1. July 2016 10:40
A couple of months ago, I was offered the chance to buy a ratty old 35mm IB Technicolor film of Dr. No - the whole film, not just a trailer. Described as having Vinegar Syndrome, "significant warpage", and "focus breathing" the seller made it sound as if it might soon become a stinking pile of goo in a corner somewhere, but there was no denying that it was so cheap it had to be worth a look.
Since I'm not a collector of 35mm films and I don't have a projector on which to play them nor a climate controlled vault in which to store them, I didn't really want to become the new owner of this print. Luckily, Q branch (the company that does all of our film scanning) was able to connect The 007 Dossier and the seller of the Dr. No print with a real 35mm film collector, and together we worked out a deal in which I was able to borrow the film long enough to get it scanned before it went off to it's new home. Since the film is obviously deteriorating, this allowed us to preserve it in it's current state so that even if it does become that stinking pile of goo in a few years, the collector will still be able to watch the digital copy, so it worked out well for all involved. Especially since much of the film is actually still in remarkably good condition.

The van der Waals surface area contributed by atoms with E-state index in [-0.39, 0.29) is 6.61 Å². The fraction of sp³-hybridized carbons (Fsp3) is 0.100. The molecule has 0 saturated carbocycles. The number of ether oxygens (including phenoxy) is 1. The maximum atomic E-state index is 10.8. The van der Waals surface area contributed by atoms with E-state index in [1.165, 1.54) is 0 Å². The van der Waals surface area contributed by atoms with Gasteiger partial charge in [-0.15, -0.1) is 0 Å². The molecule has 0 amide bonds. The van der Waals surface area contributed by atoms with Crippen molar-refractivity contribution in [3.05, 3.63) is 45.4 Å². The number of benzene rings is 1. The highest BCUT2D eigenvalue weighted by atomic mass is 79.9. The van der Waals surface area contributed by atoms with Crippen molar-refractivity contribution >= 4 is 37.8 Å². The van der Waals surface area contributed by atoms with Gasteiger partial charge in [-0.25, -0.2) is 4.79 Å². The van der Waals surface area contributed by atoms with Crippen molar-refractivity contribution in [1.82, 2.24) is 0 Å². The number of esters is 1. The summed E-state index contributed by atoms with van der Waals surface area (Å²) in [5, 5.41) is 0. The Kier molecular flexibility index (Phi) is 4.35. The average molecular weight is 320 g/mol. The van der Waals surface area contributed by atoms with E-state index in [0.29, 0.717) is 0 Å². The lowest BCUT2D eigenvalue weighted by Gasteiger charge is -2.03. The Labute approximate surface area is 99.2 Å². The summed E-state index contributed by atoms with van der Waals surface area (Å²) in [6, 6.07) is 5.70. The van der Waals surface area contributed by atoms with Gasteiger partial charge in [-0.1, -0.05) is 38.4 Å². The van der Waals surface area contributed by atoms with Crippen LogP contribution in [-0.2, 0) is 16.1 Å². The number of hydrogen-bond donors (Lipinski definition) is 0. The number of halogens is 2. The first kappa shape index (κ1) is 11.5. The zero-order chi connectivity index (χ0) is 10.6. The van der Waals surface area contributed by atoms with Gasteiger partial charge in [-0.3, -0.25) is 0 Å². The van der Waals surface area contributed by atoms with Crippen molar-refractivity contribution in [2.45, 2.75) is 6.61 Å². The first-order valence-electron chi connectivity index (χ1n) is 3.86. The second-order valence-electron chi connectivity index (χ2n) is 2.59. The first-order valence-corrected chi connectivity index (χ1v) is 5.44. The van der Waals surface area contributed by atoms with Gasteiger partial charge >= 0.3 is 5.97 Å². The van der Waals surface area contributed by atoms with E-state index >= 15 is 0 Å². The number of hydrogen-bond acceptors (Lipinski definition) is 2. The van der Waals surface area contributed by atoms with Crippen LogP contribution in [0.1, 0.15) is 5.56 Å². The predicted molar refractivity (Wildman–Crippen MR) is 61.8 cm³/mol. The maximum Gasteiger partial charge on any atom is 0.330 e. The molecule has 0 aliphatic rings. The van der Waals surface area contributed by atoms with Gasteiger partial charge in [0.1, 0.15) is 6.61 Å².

Now I think that on the whole Lowry Digital Images did an excellent job of restoring Dr. No for the "Ultimate Edition DVDs" back in 2005 and I'm certainly not about to spend the next 18 months restoring this print, but I was curious to see if they made any glaring mistakes in their color choices. Lowry was able to scan the original negatives, which is why the official DVDs and Blurays are so sharp. However, the negative does not include any of the color correction or color timing (e.g. day for night shots) that was applied after principal photography wrapped, so they would have had to look at prints like this one and existing Home video versions such as the Criterion Dr. No laserdisc and the 2000 Special Edition DVD in order to see what the final shots are supposed to look like. In most cases Lowry's colorist, Marian Grau, seems to have made excellent choices. Here is a sample frame from each of the sources, just roll your mouse over the tabs to compare.
Unfortunately, we can't take the new IB Tech scan's colors as gospel - while the colors on the film will barely have faded at all in the past 50 years, we must take into account the color and brightness of the bulb used when scanning, as well as the codecs used for encoding for the web (including the slight variations when compressing still images for the web) and the variations in the monitor calibrations and video cards with which you are viewing them. Also, the scan has not been color corrected or even color balanced, so what we are looking at now is probably not the same colors you would see if the original film was being projected on a screen in a dark theater. However, take a look at this shot:
While the DVD and the Tech are quite similar, and the laserdisc is more red, the one thing all three of these sources do agree on is that the scene is definitely not supposed to be uniformly dark blue, and that the shot is much more interesting when you can see more of the sky.
More of the Tech can be seen in this video:
James Bond 007 - License to Restore